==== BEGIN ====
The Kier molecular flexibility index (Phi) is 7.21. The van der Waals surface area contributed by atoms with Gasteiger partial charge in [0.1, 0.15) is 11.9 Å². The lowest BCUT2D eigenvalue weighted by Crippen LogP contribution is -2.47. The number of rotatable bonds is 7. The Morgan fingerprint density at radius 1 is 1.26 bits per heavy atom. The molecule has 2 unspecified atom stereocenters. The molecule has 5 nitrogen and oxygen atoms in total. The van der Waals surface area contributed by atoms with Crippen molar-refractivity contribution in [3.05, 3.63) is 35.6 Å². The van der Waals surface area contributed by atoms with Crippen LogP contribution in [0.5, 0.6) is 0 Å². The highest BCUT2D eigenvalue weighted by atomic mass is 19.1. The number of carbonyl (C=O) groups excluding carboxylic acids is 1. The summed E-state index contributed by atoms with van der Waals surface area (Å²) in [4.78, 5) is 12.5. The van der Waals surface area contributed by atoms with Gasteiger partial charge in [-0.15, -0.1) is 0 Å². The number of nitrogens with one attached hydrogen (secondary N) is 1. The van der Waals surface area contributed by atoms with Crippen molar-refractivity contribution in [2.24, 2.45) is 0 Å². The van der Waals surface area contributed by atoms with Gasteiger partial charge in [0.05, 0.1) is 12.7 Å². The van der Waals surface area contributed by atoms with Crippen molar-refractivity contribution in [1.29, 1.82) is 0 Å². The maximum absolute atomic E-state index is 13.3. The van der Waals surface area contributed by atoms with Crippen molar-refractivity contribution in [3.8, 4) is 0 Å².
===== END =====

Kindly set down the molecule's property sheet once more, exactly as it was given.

The Kier molecular flexibility index (Phi) is 7.21. The van der Waals surface area contributed by atoms with Gasteiger partial charge in [0.1, 0.15) is 11.9 Å². The lowest BCUT2D eigenvalue weighted by Crippen LogP contribution is -2.47. The number of rotatable bonds is 7. The Morgan fingerprint density at radius 1 is 1.26 bits per heavy atom. The molecule has 2 unspecified atom stereocenters. The molecule has 5 nitrogen and oxygen atoms in total. The van der Waals surface area contributed by atoms with Crippen molar-refractivity contribution in [3.05, 3.63) is 35.6 Å². The van der Waals surface area contributed by atoms with Crippen LogP contribution in [0.5, 0.6) is 0 Å². The highest BCUT2D eigenvalue weighted by atomic mass is 19.1. The number of carbonyl (C=O) groups excluding carboxylic acids is 1. The summed E-state index contributed by atoms with van der Waals surface area (Å²) in [4.78, 5) is 12.5. The van der Waals surface area contributed by atoms with Gasteiger partial charge in [-0.15, -0.1) is 0 Å². The number of nitrogens with one attached hydrogen (secondary N) is 1. The van der Waals surface area contributed by atoms with Crippen molar-refractivity contribution in [2.24, 2.45) is 0 Å². The van der Waals surface area contributed by atoms with Gasteiger partial charge in [0.05, 0.1) is 12.7 Å². The van der Waals surface area contributed by atoms with Crippen molar-refractivity contribution in [1.29, 1.82) is 0 Å². The maximum absolute atomic E-state index is 13.3. The van der Waals surface area contributed by atoms with Crippen molar-refractivity contribution in [3.8, 4) is 0 Å².